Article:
Guardian poll July 13

The latest Guardian / ICM poll for July 2013 shows a substantive move back to the Conservatives, wiping out a 7-point lead for Labour last month. The main two parties stand on 36% apiece, with Labour unmoved as the Tories climbed +7 to their best showing since March 2012.

The Tory gains pretty much translate into UKIP losses. As the gleam of their local council election showing rubs off, UKIP suffer as they return to the political shadows with a 5-point fall this month on top of a 6-point fall in the previous month. Nigel Farage’s hope must be that he can somehow persuade the electorate that UKIP is more than just an opportunity to send a message to the main parties in second order elections; but as some minor parties of the past can attest, being seen as a legitimate and strong alternative in General Election’s is a different ball game to breakthroughs at council or European level.

The actual vote shares for publication are:

Con 36% (+7)
Lab 36% (nc)
LD 13% (+1)
UKIP 7% (-5)
Oth 8% (-2)

George Osborne may be less happy than his boss. Two in three (65%) don’t believe that the deficit can be cut without adding in tax rises to the mix. There is a majority on this across the board, with 57% of Con 2010 voters agreeing (2010 Lab: 70%, 2010 LD: 75%). This may well be a difficult idea to fix the Tory manifesto on, but then we should also consider that few people believe the promises like these that come out of politicians mouths.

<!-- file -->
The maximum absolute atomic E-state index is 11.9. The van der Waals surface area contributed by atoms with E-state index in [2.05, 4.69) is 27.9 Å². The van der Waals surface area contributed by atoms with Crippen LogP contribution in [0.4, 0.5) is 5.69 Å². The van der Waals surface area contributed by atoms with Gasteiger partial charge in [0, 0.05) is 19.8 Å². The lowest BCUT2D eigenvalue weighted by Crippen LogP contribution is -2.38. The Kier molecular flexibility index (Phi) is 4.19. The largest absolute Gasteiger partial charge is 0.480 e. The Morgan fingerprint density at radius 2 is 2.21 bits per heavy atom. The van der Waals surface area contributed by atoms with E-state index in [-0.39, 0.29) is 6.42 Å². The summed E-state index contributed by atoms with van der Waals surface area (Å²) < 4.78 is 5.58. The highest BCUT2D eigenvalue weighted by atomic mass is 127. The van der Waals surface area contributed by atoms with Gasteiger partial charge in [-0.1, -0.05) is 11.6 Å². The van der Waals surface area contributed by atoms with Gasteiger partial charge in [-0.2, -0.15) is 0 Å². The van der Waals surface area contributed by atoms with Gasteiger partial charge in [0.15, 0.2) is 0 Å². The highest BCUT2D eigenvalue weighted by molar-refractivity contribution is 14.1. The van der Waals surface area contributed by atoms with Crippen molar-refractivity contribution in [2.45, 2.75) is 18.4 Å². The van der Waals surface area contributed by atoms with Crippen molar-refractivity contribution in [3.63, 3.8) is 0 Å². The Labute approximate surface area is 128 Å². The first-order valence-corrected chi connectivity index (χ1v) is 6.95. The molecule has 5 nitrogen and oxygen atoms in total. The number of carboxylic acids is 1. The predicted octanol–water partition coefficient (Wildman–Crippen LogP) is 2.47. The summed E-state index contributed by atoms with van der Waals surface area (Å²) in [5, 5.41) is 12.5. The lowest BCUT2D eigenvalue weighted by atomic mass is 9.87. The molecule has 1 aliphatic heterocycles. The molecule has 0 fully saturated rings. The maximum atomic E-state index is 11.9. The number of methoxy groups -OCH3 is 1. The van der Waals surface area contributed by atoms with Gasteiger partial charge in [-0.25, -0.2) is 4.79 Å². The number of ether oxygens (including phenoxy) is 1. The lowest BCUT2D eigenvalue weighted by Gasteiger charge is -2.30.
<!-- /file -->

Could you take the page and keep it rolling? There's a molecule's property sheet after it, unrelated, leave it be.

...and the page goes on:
The public is entirely split on Trident. Three in ten (31%) think it should be replaced (rising to 45% of 2010 Tories), while an identical number (31%) think it should be slimmed down (rising to 37% among 2010 LDs which does suggest that their policy is somewhat in line with their supports’ expectations), and 30% think we should no longer have any nuclear deterrent (39% among Labour 2010 voters). On this matter, it is hard to think any government could win irrespective of the decision they arrive at.

Senior Tories are right to suggest that the IPS ‘sticks’ its suggested pay rise for MPs. The public believe that MPs should be paid a shade over £50k (£51,620 on average). Men (£54k are happier to pay them more than women (£49k) and there is a clear correlation between social grade and pay. For example, the most affluent AB group suggest MPs should get £58k, C1s suggest £55k, C2s £46k and DEs £45k. LD voters are the most generous (£61k) as are people living in the South (£54k).

ICM Research interviewed a random sample of 1,003 adults aged 18+ by telephone on 12-14 July 2013. Interviews were conducted across the country and the results have been weighted to the profile of all adults. ICM is a member of the British Polling Council and abides by its rules.

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Martin Boon

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